This bill says that the personal information of a child enrolled or who has been enrolled in a school district contained in any records, including correspondence, is exempt from public disclosure requirements.
HB 1550 | Transition to Kindergarten
This bill renames Transitional Kindergarten as the Transition to Kindergarten (TtK) program, and states that this program is not part of the state's program of basic education. It directs OSPI to adopt rules for the administration and the allocation of
state funding for this program and specifies minimum requirements for these rules. It provides a funding formula for the program using certain portions of the prototypical school funding model and requires certain data to be reported. Current TtK
programs will remain in place for the 2023-24 school year, but changes would come in the following school year.
SB 5072 | Highly Capable Students
This bill establishes new requirements for the identification of students who may be eligible for highly capable services, including conducting universal screenings once in or before second grade, and again in or before sixth grade.
SB 5355 | Sex Trafficking Prevention Education
Beginning no later than the 2025-26 school year, school districts, charter schools, and state-tribal education compact schools must offer instruction in sex trafficking awareness and prevention. The instruction may be offered beginning in grade seven,
but each student must be offered the instruction at least once before completing grade 12. The instruction may, at the discretion of the school or school district, be integrated into a relevant course or a course may be repurposed to include this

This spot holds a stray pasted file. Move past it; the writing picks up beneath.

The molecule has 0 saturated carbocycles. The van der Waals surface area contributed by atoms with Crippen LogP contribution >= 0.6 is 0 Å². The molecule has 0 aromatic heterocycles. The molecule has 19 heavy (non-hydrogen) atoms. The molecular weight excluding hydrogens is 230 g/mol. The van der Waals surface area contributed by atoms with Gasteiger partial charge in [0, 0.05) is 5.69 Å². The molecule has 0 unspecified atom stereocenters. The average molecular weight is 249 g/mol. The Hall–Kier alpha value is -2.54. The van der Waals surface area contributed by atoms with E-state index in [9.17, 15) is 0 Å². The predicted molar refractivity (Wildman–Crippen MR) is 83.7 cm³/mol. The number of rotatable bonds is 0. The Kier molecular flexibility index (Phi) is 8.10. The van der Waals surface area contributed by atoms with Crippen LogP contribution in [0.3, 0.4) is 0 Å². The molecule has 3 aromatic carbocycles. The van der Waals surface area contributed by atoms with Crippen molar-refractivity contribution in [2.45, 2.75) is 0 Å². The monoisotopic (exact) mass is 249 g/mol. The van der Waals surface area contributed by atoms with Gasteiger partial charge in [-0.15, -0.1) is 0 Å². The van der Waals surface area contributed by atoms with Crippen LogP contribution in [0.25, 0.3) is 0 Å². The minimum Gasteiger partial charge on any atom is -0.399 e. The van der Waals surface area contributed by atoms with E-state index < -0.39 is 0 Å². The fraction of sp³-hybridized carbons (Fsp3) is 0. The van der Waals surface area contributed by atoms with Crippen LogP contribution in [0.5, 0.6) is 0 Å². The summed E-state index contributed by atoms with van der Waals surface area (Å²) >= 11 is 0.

instruction. OSPI must review curricula related to the awareness and prevention of sex trafficking. To the extent practicable, OSPI must make available in the library of openly licensed courseware, curricular resources related to the awareness and
prevention of sex trafficking.
SB 5065 | Encouraging Bone Marrow Donation
School districts, charter schools, and state-tribal compact schools that serve students in any of the grades 9 through 12 are encouraged to offer instruction in awareness of bone marrow donation to students. Beginning with the 2023-24 school year, instruction
in awareness of bone marrow donation may be included in at least one health class necessary for graduation. This instruction must be an instructional program provided by the National Marrow Donor Program or other relevant nationally-recognized organizations.
OSPI must post a link on its website to this instructional program.
HB 1308 | Performance Pathway
This bill says that school districts may offer students the opportunity to meet graduation pathway requirements by completing a performance-based learning experience through which the student applies knowledge and skills in a real-world context, providing
evidence of applying state learning standards to ELA and math standards (this was amended from the original version that allowed students to choose two of the core areas).
SB 5243 | High School and Beyond Plans
This bill revises High School and Beyond Plan (HSBP) requirements and requires OSPI to facilitate the transition to and adoption of a common online platform for HSBPs. This will take a few years to develop and it will require school districts to provide